The parties in the agreement are not always equal, for example when the government tells you to pay your taxes, you can refuse, but you will probably go to prison.  The natural reasoning that comes out of this is that society is held together by a bunch of agreements, a sort of social fabric.  This in turn brings up several issues.  First, our society is much more stable than, say Roman society, with relatively few coups and such.  My only thought is that perhaps as society is more complex than it was then, that the social fabric is more resilient than it was back then (or possibly that the coups are simply more subtle).  The second is that there must be a limit to the resiliency of the social fabric.  For example, with measures such as the PATRIOT Act, the agreement between the government and it’s constituents has been severely altered.  The government has removed it’s responsibilities to its citizens while doing nothing to relieve citizens’ responsibilities.

The theme of power and responsibility is one that I am quite fascinated with, and that I have started to explore in Uprising, but it feels good to make it explicit.  For those of you who are more familiar with the philosophical canon than I am, I apologize for going over topics that have doubtlessly been covered at great depth by better minds than mine.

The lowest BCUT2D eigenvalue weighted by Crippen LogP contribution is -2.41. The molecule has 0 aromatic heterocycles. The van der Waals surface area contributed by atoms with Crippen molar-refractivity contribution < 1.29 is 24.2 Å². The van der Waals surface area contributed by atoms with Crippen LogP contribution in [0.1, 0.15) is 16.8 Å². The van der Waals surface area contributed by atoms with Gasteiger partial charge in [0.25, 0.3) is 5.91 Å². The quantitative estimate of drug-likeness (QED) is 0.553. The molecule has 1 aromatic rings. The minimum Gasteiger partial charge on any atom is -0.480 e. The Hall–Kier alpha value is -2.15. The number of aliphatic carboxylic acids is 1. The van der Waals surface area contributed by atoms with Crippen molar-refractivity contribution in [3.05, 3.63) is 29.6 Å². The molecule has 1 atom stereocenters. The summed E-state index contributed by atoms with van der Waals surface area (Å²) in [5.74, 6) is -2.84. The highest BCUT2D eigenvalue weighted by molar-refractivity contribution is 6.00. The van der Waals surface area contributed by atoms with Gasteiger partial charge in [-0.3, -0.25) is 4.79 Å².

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Publicity

May 11th, 2008  |  Published in Fiction, Misc, Publishing, Society, writing

Recently I have gotten a job with a bookstore, one of the big chains.  So far, it has been great to be just surrounded by books.  On the other hand, I have been able to see first-hand how many books get sent back.  I had heard about the numbers (only 5% of published books being profitable and whatnot), but seeing the sheer volume of books that are returned is something else entirely.  Although I feel some of this could be avoided by actions on the publishers part (advertising books other than Harry Potter, for example), part of it also has to do with the shift towards digital fiction, a shift which has been suppressed by the publishers.